30 March 2011

Willem Besselink



"Willem Besselink's works are created and developed during a set time period, and within a set space. The playful concept that underlines most of his pieces involves the artist as arbitrator and members of the public as pawns on a game board. He uses the viewers to create the work by recording their movements; registering their position within the space at certain set intervals. Whether the viewer's participation is active or passive in these incidents is irrelevant; just by being present in a designated space they are conforming to the artist's will. Even how the viewer chooses to respond is irrelevant - for any form of activity or inactivity will still produce a result, leaving the artist as arbitrator, in control. " - Text from Satchi Online. See more;

Mijn afstanden
 
The project ‘my distances’ is a series of a still unknown, and always growing amount of paintings. Each painting is a graphical representation of the distances that I covered per day, per type of transport, during one month. The series starts with May 2007, the first five are executed.





Lego Homines

Lego Homines is made for the presentation window at the facade of De Schouw, in wich each week another artist is invited to show a work. De Schouw is an old fashioned pub at the Witte de Withstraat, one of the most lively streets in Rotterdam, and shows a nice cross section of the people living in the city.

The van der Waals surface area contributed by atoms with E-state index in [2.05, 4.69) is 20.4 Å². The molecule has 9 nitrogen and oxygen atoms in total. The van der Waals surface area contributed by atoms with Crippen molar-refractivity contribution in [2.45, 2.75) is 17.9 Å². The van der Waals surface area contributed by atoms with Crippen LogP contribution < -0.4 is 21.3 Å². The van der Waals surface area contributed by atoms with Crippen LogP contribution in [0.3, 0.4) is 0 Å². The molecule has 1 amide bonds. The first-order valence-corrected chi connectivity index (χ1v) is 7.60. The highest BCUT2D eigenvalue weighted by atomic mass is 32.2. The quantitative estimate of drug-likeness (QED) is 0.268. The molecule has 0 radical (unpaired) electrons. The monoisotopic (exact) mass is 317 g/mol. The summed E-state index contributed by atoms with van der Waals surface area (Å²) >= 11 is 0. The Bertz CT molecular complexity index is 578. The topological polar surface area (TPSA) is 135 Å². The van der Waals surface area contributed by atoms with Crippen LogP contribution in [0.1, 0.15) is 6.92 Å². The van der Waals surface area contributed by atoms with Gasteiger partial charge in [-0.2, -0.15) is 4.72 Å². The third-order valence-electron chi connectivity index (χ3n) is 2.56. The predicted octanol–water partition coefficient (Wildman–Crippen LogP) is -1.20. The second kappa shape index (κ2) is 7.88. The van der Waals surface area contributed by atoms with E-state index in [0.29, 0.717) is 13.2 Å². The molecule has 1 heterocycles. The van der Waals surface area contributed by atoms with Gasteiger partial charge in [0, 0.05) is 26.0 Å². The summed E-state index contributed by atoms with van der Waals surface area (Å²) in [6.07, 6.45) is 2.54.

For Lego Homines (translated: I count the people) I have been counting the passers by in front of De Schouw for four hours on a regular tuesday afternoon. I then categorized the passers by in four categories: white men, white women, coloured men and coloured women. A distinctive colour Lego brick was assigned to each of the categories. Simply following the order in which the people came by, the window was filled with lego bricks, starting from the lower left corner, working its way up to the upper right corner.






Hardlink

The sculpture hardlink derives from the fascinating patterns of QRcodes that nowadays pop up everywhere and on anything. Generated by computers, their characteristic constellations of neutral squares are always unique one-offs. Scanning a QR Code, using a smart phone, gives direct access to specific background information on the Internet.
Hardlink is indeed no more, yet no less, than a giant QRcode, extruded into three dimensions. The code’s squares have become vertical beams; together they form a semitransparent, yet impenetrable labyrinth. As always in Willem Besselink’s oeuvre, this work focuses on the hidden beauty of rule based patterns. A scan of hardlink’s code, via the mirror above the sculpture or via the handout, will take you to the Internet, which however, instantly and unrelentingly, redirects back to the actual sculpture – it itself the display.